When the transmitters 10 and 20 are arranged in mirror symmetry to each other and in the same plane, as is shown in FIG. 1, light beams 14 and 24 of the two transmitter/receiver channels scan an object which carries a marking 40 to be scanned, such as a barcode, in a common plane. The scanning beams 14 and 24 of the transmitters pass through the scanning plane with a time phase shift relative to each other. In the symmetrical arrangement and with an uneven mirror sectioning as is shown in FIG. 1, the phase shift is precisely 50%. That is, in the region of overlap of scanning beams 14 and 24, scanning beam 24 lags scanning beam 14 by 50%, and vice versa. As the scan marking 40 moves through the scan device or as the scan device is moved across the scan marking 40, a scanning of the marking by the scanning beams 14 and 24 occurs as is shown in FIG. 2. The marking 40 is scanned at twice the scan rate compared to scanning it with only one light beam, and the scan lines of the second transmitter/receiver channel lie precisely between the scan lines of the first transmitter/receiver channel, as is shown in FIG. 2 by dash scan lines 14 for the first channel and dash-dot scan lines 24 for the second channel.

FIG. 3 schematically shows an embodiment of the invention in which the first transmitter/receiver channel and the second transmitter/receiver channel are adjusted to different focal lengths. The focus of the first transmitter/receiver channel is again shown by dashes and the focus of the second transmitter/receiver channel by dash-dot lines. The bottom of FIG. 3 shows the field of depth range for the two channels and the overall field of depth range of the device resulting from the overlap of the field depth ranges.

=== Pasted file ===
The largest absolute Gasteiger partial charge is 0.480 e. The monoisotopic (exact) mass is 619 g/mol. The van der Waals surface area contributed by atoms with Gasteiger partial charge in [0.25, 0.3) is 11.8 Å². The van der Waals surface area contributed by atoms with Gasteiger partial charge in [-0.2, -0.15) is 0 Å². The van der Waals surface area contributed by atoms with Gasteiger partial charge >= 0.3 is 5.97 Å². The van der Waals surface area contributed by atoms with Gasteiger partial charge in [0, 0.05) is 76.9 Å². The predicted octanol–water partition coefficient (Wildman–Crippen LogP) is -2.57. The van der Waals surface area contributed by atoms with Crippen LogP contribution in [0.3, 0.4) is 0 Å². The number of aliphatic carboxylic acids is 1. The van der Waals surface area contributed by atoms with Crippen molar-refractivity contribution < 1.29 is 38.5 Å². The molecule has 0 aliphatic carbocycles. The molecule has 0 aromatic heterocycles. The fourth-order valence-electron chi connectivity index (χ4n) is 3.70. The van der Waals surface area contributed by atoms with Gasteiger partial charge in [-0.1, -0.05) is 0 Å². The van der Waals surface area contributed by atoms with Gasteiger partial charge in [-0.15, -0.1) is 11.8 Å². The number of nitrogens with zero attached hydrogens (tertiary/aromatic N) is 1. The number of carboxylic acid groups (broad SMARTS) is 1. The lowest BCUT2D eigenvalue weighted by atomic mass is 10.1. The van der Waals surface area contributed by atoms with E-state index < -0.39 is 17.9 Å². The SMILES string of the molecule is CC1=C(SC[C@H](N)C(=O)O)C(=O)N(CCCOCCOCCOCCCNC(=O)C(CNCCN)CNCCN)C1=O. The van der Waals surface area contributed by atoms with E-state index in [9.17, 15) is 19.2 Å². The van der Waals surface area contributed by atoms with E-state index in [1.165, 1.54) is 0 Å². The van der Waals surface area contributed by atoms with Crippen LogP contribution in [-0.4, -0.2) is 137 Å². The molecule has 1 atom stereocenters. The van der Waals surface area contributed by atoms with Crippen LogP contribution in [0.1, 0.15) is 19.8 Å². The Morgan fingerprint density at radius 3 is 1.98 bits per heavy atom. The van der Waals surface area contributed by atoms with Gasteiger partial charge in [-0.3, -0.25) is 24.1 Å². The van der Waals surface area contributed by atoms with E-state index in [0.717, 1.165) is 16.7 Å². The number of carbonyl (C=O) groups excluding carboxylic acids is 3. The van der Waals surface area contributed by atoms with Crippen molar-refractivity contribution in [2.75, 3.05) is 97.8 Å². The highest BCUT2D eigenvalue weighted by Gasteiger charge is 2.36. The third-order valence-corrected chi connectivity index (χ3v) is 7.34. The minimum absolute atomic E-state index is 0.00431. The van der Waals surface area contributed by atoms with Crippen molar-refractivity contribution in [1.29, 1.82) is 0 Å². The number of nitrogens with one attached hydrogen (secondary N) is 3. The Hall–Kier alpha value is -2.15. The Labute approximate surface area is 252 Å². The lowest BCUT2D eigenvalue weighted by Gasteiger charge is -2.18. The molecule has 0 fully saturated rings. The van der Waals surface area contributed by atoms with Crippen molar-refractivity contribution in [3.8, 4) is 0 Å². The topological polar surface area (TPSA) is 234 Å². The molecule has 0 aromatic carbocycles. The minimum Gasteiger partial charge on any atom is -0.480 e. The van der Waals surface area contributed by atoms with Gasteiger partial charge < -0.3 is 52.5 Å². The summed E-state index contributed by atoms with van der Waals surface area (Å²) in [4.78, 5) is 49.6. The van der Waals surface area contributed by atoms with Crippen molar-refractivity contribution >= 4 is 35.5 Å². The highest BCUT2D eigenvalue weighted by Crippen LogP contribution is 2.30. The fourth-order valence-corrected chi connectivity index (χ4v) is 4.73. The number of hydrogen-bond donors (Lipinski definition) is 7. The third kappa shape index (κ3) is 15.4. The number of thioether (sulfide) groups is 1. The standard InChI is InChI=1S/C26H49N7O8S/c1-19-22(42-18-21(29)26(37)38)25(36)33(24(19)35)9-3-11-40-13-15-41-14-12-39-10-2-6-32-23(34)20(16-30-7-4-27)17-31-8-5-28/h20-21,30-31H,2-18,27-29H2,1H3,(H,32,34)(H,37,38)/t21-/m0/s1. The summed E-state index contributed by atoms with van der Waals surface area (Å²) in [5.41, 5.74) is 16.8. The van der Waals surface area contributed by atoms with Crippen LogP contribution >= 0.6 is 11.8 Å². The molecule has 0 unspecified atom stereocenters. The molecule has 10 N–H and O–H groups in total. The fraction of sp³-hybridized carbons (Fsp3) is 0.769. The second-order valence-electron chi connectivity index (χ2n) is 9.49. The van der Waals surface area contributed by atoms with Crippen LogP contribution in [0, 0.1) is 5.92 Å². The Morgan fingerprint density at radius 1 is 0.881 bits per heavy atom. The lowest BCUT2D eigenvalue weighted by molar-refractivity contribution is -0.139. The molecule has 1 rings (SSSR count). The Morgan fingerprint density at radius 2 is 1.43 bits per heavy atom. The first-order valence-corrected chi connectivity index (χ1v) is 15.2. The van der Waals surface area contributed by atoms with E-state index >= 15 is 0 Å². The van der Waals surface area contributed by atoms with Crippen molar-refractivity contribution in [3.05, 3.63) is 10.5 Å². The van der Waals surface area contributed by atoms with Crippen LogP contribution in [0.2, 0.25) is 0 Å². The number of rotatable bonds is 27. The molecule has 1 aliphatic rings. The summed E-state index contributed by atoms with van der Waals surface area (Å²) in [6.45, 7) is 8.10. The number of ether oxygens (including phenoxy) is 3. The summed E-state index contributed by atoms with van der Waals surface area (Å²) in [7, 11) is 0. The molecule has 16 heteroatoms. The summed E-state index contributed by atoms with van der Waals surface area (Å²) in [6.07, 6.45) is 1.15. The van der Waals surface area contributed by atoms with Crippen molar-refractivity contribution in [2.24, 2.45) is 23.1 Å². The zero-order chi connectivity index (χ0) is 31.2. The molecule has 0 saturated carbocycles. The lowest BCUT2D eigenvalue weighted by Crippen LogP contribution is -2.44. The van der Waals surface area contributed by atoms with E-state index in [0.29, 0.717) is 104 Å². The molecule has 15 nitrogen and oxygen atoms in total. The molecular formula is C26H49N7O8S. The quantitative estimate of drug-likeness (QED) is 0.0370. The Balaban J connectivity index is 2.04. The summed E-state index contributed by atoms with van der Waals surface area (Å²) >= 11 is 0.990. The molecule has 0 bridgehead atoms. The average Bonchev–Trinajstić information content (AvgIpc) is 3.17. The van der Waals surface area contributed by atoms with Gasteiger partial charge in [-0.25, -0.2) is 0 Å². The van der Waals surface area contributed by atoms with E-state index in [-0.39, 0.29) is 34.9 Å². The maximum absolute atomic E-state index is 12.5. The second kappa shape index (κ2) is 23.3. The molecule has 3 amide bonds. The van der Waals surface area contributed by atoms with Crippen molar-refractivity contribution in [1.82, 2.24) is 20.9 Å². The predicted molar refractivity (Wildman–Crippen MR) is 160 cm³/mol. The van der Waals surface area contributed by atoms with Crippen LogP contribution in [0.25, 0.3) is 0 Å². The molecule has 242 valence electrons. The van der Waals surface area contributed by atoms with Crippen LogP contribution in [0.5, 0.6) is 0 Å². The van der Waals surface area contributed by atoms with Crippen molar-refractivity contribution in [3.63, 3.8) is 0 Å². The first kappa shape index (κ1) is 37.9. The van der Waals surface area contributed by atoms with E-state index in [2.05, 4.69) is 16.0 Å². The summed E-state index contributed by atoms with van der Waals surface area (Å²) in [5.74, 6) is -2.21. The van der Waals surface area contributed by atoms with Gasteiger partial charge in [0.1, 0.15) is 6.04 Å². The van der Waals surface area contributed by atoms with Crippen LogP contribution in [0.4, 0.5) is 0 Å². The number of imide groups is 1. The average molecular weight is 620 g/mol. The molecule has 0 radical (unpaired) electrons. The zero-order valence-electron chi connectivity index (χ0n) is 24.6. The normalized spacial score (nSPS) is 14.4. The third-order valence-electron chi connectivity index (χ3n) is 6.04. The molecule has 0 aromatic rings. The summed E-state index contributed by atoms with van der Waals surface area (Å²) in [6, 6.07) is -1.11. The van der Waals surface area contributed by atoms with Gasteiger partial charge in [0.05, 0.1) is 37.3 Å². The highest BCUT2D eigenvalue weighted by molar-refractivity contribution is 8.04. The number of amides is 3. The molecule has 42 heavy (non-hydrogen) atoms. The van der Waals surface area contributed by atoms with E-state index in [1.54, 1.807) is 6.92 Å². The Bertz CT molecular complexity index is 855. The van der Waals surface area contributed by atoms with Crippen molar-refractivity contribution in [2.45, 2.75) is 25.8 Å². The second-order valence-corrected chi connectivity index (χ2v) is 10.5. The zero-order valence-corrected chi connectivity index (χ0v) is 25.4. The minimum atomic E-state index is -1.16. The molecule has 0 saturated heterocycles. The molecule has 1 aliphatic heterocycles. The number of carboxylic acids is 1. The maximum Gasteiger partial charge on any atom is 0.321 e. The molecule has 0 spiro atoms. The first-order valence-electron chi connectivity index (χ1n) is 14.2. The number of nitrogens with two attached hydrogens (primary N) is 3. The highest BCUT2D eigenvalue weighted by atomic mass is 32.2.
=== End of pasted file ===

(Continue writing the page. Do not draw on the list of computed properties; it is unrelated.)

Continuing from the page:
FIG. 4 shows the device of the present invention using differently shaped focal spots 16. FIG. 4 a shows an elongated, e.g. elliptical, shape of the focal spot 16. This focal spot 16 shape is especially suitable for scanning barcodes 42 having poor print quality. The larger axis of the elliptical focal spot 16 runs parallel to the lines of the barcode 42, so that the scanning over a larger length region of the lines produces an improved contrast.

FIG. 4 b shows a round circular focal spot 16. A round circular focal spot 16 is advisable when the direction of travel of the barcode 42, as indicated by an arrow in FIG. 4, does not have a definite angle in relation to the scanning of the barcode. Since there is no preferred orientation with respect to the barcode direction, a circular shape of the focal spot 16 is advantageous for omnidirectional scanning.

Of course, the invention is not confined to the use of two separate transmitter/receiver channels. One can also use more than two separate transmitter/receiver channels. These channels can each be arranged at a different angle to the rotating polygonal mirror. It is likewise possible to arrange the transmitter/receiver channels in different planes relative to the axis of rotation of the polygonal mirror. Furthermore, it is possible to arrange several transmitter/receiver channels at the same angle, but in different planes that are set off parallel in the direction of the axis of rotation.

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Classifications
U.S. Classification235/462.36, 235/462.32, 235/462.39
International ClassificationG02B5/08, G06K7/10
Cooperative ClassificationG06K7/10574
European ClassificationG06K7/10S2B2
Legal Events
DateCodeEventDescription
Jul 9, 2004ASAssignment
Owner name: SICK AG, GERMAN DEMOCRATIC REPUBLIC
Free format text: ASSIGNMENT OF ASSIGNORS INTEREST;ASSIGNORS:REICHENBACH, JUERGEN;NUEBLING, RALF ULRICH;ANSELMENT, CHRISTOPH;AND OTHERS;REEL/FRAME:015565/0473;SIGNING DATES FROM 20040621 TO 20040623
Apr 26, 2010FPAYFee payment
Year of fee payment: 4
Apr 23, 2014FPAYFee payment
Year of fee payment: 8